In fact, the conflict with China is about more than simply trade, encompassing values as well. Otherwise, it would be inexplicable as to why Canada, which is also involved in a trade conflict with America, is siding with it in this so called "New Cold War." In recent months, both Canada and France have joined the U.S. in sending ships through the Taiwan Strait and Germany is considering doing so as well. But in the end, the U.S. is the only country that can contain China's predatory rise because it needs the American market and American technology.


4. "The fear that Beijing will replace the United States as the global leader is exaggerated. Most other countries have no interest in such an outcome, and it is not clear that Beijing itself sees this goal as necessary or feasible. Moreover, a government intent on limiting the information and opportunities available to its own citizens and harshly repressing its ethnic minorities will not garner meaningful international support nor succeed in attracting global talent. The best American response to these practices is to work with our allies and partners to create a more open and prosperous world in which China is offered the opportunity to participate. Efforts to isolate China will simply weaken those Chinese intent on developing a more humane and tolerant society."


Why do we continue to believe the rhetoric that China does not want to replace the U.S. as a superpower? The party-state is using the economic power it has gained with the help of the West to build a formidable, modern military that can reach every corner of the earth. China wants to create a new international order while putting itself at the center of the Asia-Pacific region. Its global military expansion, in South China Sea, Africa, and other parts of the world clearly targets American interests.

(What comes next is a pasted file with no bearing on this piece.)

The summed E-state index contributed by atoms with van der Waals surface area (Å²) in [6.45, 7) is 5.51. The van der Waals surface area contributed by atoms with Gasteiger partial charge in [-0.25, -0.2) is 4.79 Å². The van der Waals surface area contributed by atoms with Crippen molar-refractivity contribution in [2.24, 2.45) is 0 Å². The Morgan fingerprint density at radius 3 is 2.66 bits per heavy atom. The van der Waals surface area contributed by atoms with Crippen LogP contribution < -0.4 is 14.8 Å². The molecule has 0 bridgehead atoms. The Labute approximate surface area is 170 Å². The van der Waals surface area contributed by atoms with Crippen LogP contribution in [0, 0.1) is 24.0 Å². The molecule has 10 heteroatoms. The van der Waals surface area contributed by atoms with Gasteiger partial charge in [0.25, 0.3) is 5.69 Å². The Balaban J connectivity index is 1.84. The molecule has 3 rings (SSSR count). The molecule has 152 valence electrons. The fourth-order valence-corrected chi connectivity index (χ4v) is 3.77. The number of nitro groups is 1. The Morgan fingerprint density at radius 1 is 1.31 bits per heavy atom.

China's primary strategic goal remains to replace the U.S. has the world's leading superpower. By its own admission, the party-state wants to replace capitalism with socialism with Chinese characteristics and replace western civilization with Chinese communist civilization. The evidence is overwhelming, and we ignore it at our peril.


Let's assume the authors of the letter are right in saying the Beijing's ambition is exaggerated. Does that imply the US should not contain China's unfair, exploitative and aggressive behavior?  Over the past 40 years, the US has never tried to isolate China but, instead, welcomed it into the international community with open arms. China has been afforded many opportunities to be a responsible stakeholder, but it has refused to act responsibly by observing rules and norms associated with such a position.  What the signers refer to as "a government intent on limiting the information and opportunities available to its own citizens and harshly repressing its ethnic minorities" is partly the result of U.S. appeasement policy toward the Chinese Communist Party.  The capability to repress internally is positively related to the ambition and ability to expand externally. This is very true of the CCP regime.